Ok, everybody need this. Every single programmer that I’ve known once in his miserable life needed to do this in your programs. Alright, this is too dramatic, but it’s true. The problem is, in VBA, there is no easy going way to find a “how to do this”, like it is in other languages. But don’t worry. I’m here to save your lives, or something like that. Ok, too dramatic again.
With VBA, there are a couple of ways to do this.
First Method: Use an empty loop For… Next
The problem here is that you don’t have any control on how long it will take/sleep/wait/whatever. It’s just a way to make your program do nothing for a while. The code below runs for a while, given to the user the impression of be waiting.
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Sub MyDelayMacro For iCount = 1 to 1000 Next iCount End Sub
Second Method: Use an API to call the Sleep method
Yes, there a Sleep method which can be called from VBA! This causes the same effect as the other programs, holding the process of the program for a defined amount of time, in milliseconds.
The kernel32 lib contains this method, so, you need to declare it in the top module to call it.
Declare Sub Sleep Lib "kernel32" Alias "Sleep" _ (ByVal dwMilliseconds As Long)
To call the Sleep method::
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Sub Sleep() Sleep 1000 'Faz o código esperar por 1 segundo End Sub
Third Method: Use the OnTime Method
Actually, it’s my favourite. The OnTime method is embedded in VBA and the programmers are often used to it. The syntax is a bit weird, but it works!
It requires the name of the macro/method which will be called after some time, which is the first argument of the method. So, as it seems to be, you will need two macros. The first one will activate the OnTime, while the second will be called by the OnTime.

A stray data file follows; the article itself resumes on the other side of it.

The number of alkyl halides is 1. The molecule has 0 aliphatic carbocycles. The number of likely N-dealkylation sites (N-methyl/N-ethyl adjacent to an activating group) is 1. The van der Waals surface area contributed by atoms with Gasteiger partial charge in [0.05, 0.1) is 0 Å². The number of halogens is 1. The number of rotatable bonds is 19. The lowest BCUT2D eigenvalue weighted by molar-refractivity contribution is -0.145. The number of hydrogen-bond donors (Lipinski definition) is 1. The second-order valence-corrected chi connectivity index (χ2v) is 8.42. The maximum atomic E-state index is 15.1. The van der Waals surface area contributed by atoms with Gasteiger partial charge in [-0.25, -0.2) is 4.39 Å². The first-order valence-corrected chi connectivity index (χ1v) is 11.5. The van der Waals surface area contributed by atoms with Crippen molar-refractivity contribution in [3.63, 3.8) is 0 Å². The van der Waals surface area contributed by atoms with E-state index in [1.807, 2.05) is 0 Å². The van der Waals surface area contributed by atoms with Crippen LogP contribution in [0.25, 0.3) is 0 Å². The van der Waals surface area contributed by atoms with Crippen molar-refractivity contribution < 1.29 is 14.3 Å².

In the code below, the “MyMainMacro” activate the OnTime to call “MyDelayMacro” after 15 seconds.
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Sub MyMainMacro() ' Pausa por 15 segundos. Application.OnTime Now + TimeValue("00:00:15"), "MyDelayMacro" End Sub Public Sub MyDelayMacro() ' Macro executada sob o agendamento. MsgBox "Esta macro foi executada após 15 segundos." End Sub
Fourth Method: Call the Application.Wait method
It’s similar to Sleep, but instead of send the amount of seconds as an argument, you need to build a TimeValue variable to send as a parameter. You need to think a bit different to use, because the program will wait to the time you have defined. Let’s see take a look at the code:
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Sub MyWaitMacro() newHour = Hour(Now()) newMinute = Minute(Now()) newSecond = Second(Now()) + 3 waitTime = TimeSerial(newHour, newMinute, newSecond) Application.Wait waitTime End Sub
To read more about the OnTime method, check this post: https://www.tomasvasquez.com.br/blog/microsoft-office/vba-agendando-a-execucao-de-macros-com-a-funcao-ontime